Ex-military officials' performance in administration questioned
By The Post's White House reporters Anne E. Kornblut and Scott Wilson:
President Obama's firing of retired Adm. Dennis C. Blair as national intelligence chief highlights a pattern of problems involving senior administration officials who once served in the upper ranks of the military.
In addition to Blair, whose job has been in peril for months, the performance of National Security Adviser James L. Jones, U.S. Ambassador to Afghanistan Karl W. Eikenberry, and Special Envoy to Sudan L. Scott Gration have also been questioned both inside and outside the government. All four men achieved the rank of admiral or general before joining the administration.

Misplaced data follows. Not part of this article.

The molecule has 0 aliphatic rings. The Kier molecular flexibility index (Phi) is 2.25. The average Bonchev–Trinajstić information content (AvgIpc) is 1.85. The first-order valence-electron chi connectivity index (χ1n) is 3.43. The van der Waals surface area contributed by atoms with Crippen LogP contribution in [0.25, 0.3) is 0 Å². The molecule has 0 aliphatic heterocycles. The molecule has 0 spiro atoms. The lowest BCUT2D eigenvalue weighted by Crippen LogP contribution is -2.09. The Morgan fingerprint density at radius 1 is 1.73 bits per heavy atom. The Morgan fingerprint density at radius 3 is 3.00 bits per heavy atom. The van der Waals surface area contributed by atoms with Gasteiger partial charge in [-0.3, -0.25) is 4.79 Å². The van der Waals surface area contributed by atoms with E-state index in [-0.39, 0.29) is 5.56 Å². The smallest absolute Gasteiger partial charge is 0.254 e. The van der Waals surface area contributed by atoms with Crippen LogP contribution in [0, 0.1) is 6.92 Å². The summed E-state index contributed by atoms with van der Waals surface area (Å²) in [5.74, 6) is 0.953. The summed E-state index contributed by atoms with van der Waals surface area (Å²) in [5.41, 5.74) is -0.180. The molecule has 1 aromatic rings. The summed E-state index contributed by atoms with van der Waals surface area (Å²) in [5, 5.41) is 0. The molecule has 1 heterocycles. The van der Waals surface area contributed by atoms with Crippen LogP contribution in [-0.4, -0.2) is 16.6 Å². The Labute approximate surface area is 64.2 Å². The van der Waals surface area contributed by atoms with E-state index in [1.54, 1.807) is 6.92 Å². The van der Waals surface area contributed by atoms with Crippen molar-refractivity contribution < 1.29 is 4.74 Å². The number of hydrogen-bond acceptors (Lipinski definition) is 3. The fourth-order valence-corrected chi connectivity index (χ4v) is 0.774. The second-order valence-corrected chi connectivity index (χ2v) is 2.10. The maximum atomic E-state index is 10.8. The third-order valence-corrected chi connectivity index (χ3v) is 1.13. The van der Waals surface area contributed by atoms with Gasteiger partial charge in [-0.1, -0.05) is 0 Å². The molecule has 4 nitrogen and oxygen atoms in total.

White House officials say that, other than Blair, the men have largely succeeded after sometimes difficult starts -- and have the president's support. But their transitions from the top of rigid military chains of command to a White House where decision-making often ignores hierarchy have been turbulent, even as they manage some of the administration's most far-reaching challenges.
| May 24, 2010; 12:52 PM ET
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